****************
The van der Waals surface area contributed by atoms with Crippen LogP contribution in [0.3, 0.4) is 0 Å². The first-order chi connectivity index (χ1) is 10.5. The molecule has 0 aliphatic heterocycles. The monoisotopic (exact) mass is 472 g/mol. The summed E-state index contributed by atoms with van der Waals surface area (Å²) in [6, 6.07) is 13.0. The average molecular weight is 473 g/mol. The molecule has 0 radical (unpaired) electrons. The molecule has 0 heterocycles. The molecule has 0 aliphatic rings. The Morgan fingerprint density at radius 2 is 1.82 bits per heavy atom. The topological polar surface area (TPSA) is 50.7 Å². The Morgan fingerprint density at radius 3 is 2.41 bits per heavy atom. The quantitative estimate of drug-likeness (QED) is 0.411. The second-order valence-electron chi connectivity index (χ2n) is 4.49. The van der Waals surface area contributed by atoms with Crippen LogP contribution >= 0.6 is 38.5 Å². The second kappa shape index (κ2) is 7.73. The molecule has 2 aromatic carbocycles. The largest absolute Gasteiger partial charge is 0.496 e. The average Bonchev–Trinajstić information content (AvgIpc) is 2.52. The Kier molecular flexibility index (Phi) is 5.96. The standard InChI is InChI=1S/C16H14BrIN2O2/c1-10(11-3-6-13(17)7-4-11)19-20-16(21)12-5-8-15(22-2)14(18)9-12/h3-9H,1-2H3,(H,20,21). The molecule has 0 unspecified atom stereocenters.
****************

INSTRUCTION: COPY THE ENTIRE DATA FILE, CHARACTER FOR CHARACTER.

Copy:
The van der Waals surface area contributed by atoms with Crippen LogP contribution in [0.3, 0.4) is 0 Å². The first-order chi connectivity index (χ1) is 10.5. The molecule has 0 aliphatic heterocycles. The monoisotopic (exact) mass is 472 g/mol. The summed E-state index contributed by atoms with van der Waals surface area (Å²) in [6, 6.07) is 13.0. The average molecular weight is 473 g/mol. The molecule has 0 radical (unpaired) electrons. The molecule has 0 heterocycles. The molecule has 0 aliphatic rings. The Morgan fingerprint density at radius 2 is 1.82 bits per heavy atom. The topological polar surface area (TPSA) is 50.7 Å². The Morgan fingerprint density at radius 3 is 2.41 bits per heavy atom. The quantitative estimate of drug-likeness (QED) is 0.411. The second-order valence-electron chi connectivity index (χ2n) is 4.49. The van der Waals surface area contributed by atoms with Crippen LogP contribution >= 0.6 is 38.5 Å². The second kappa shape index (κ2) is 7.73. The molecule has 2 aromatic carbocycles. The largest absolute Gasteiger partial charge is 0.496 e. The average Bonchev–Trinajstić information content (AvgIpc) is 2.52. The Kier molecular flexibility index (Phi) is 5.96. The standard InChI is InChI=1S/C16H14BrIN2O2/c1-10(11-3-6-13(17)7-4-11)19-20-16(21)12-5-8-15(22-2)14(18)9-12/h3-9H,1-2H3,(H,20,21). The molecule has 0 unspecified atom stereocenters.